In Depth: ‘Blood and Sweat’ Don’t Pay Off for China’s Army of Delivery Workers
In January, a food deliveryman for Alibaba-owned takeout dining specialist Ele.me set himself on fire outside a shop in the eastern Chinese city of Taizhou.
People from nearby shops helped extinguish the flames. But the deliveryman, surnamed Liu, who hauled food for Ele.me’s Fengniao service in Jiangsu province, refused to be taken to the hospital until he had discussed the issue of money he was owed for his “blood and sweat.”
As Covid-19 ravaged China and plunged parts of the country into lockdown early last year, delivery workers became essential. Despite their contribution, many still lack the same labor protections as employees in more formal lines of work.
Liu’s ordeal is just one story that has drawn attention to the grueling conditions faced by millions of workers from China’s low-end services sector. He is among the legion of internal migrants who once found jobs in construction and manufacturing, but now toil under difficult conditions delivering food and packages at breakneck speeds. They often work long hours, frequently without overtime pay, and have little recourse when they get into disputes with their employers.
“The labor force now working for the food delivery platforms is the same as that working at Foxconn Technology Co. Ltd. a decade ago,” said a labor industry veteran who asked not to be named, referring to the contract manufacturing giant that assembles devices for Apple Inc. Foxconn factories were the site of a string of workplace suicides early last decade, and in 2010, the company’s President Terry Gou was forced to deny that the firm had asked workers to sign agreements stating they did not intend to commit suicide.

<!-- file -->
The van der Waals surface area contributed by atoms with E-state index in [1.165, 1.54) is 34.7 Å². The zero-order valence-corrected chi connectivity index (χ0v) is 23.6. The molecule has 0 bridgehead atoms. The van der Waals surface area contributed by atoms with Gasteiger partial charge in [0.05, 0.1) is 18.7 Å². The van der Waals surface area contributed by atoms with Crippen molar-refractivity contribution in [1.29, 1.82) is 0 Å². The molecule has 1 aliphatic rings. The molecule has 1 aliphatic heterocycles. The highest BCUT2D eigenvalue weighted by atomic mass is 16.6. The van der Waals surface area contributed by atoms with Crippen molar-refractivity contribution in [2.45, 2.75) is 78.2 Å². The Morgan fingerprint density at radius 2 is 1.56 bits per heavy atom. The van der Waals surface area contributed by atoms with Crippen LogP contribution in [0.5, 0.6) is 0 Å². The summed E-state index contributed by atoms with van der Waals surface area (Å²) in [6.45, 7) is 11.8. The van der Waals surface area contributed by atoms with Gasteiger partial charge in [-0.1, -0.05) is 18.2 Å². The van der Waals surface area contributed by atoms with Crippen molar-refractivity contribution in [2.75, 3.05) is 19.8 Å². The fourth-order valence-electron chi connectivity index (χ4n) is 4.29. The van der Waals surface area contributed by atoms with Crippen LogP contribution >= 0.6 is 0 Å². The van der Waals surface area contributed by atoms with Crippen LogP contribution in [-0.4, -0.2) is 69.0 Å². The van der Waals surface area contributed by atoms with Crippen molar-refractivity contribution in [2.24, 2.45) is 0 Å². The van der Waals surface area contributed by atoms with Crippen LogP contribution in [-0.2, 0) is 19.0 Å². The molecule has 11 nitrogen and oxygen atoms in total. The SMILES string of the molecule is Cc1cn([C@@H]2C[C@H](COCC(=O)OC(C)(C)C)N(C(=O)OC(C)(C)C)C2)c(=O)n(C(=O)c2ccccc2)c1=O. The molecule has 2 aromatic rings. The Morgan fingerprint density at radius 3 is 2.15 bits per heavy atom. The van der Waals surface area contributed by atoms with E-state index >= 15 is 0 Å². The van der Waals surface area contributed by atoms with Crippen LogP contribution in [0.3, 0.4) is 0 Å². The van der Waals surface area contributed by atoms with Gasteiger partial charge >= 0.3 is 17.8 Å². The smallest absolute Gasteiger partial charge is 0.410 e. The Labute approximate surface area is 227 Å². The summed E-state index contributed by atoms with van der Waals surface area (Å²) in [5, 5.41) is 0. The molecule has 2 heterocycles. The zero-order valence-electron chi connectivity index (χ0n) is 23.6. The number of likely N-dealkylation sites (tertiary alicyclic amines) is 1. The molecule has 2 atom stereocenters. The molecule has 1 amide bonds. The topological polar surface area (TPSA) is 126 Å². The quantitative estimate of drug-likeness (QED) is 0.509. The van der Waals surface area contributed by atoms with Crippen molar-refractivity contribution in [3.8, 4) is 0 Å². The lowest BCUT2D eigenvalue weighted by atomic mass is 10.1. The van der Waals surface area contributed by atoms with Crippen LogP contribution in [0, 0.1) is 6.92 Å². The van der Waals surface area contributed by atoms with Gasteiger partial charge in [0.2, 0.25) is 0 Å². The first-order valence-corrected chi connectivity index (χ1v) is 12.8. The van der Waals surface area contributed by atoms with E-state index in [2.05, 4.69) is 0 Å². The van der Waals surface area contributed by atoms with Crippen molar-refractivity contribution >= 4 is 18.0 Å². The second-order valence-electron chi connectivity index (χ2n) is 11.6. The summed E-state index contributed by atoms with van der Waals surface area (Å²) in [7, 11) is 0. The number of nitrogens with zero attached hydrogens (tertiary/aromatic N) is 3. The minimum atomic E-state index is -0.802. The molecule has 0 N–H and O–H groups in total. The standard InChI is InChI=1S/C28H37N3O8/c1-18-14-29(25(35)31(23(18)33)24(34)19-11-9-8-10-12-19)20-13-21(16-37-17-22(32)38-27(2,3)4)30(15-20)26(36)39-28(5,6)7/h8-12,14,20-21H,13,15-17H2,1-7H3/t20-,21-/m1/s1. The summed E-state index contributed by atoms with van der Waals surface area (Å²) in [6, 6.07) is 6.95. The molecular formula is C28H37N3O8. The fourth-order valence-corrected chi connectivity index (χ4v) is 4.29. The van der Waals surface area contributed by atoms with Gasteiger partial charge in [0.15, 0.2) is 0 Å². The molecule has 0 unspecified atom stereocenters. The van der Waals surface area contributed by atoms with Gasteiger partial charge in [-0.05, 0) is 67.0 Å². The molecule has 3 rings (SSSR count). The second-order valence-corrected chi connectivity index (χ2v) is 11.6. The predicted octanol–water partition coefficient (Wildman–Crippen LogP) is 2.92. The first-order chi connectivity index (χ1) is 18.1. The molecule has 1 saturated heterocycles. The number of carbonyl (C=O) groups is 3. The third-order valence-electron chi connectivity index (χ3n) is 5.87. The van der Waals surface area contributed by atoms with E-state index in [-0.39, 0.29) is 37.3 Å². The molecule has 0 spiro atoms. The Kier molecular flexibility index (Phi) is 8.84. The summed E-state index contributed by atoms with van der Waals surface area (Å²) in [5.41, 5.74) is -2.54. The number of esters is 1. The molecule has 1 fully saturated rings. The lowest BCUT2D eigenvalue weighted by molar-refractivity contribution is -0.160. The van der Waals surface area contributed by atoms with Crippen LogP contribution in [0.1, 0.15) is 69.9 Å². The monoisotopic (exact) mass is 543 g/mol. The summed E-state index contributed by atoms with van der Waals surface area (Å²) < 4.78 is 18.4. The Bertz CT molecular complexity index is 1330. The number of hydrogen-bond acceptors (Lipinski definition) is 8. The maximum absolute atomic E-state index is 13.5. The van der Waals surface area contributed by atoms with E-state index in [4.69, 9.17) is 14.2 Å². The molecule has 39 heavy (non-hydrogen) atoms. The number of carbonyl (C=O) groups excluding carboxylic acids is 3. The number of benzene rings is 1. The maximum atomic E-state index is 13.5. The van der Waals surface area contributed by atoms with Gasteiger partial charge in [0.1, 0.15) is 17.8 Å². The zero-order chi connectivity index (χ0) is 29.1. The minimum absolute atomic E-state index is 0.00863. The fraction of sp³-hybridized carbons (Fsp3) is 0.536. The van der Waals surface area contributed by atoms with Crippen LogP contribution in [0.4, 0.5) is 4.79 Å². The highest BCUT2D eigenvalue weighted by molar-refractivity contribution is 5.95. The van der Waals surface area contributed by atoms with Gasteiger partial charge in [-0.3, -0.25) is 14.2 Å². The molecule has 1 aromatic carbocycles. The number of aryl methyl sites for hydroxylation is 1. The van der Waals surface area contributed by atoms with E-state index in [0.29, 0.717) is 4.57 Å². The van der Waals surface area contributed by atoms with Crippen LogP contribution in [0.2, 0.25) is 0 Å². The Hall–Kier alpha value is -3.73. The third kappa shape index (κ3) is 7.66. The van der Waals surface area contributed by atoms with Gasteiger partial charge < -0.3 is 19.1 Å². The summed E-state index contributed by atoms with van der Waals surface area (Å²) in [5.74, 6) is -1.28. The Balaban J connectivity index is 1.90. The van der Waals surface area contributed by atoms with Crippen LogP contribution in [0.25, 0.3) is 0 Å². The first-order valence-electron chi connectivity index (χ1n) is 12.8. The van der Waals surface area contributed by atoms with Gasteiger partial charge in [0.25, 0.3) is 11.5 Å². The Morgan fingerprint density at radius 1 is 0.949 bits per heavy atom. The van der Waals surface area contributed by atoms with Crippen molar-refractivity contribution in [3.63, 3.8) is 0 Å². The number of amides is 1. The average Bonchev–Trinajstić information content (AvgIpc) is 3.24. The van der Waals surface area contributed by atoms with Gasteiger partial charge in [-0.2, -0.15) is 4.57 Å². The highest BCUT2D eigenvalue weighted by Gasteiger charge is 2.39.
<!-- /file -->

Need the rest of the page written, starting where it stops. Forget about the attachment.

In addition to hiring fixed-term regular employees, today’s internet companies often use third-party labor service platforms to employ a large number of “temporary workers” who work flexible hours. This new “gig economy” uses data and mobile technologies to quickly match labor supply with demand, creating a new segment of the economy that the government views as a jobs creator.
Currently, Meituan and Ele.me, which run the most popular takeout delivery services in China, each have nearly 1 million monthly active delivery workers. Meituan has about 3.99 million registered delivery workers, a number that has grown by more than 2.1 million since the epidemic began in China. Ele.me has 850,000 monthly active delivery workers out of 3 million or so registered. In the third quarter of last year, the gross transaction value of Meituan’s food delivery business increased by 36% year-on-year, and its food delivery business’s operating profit jumped to 768.5 million yuan ($117.9 million) from 330.9 million yuan in same period in 2019, according to its third-quarter results.
“One can make money as long as he works hard” is the mantra of food delivery worker Sun Bao (an assumed name), who works nearly 12 hours a day and can complete up to 52 deliveries a day. Sun said that he has to save at least 7,000 yuan a month or it will be difficult for his wife to raise their twin sons back in their hometown.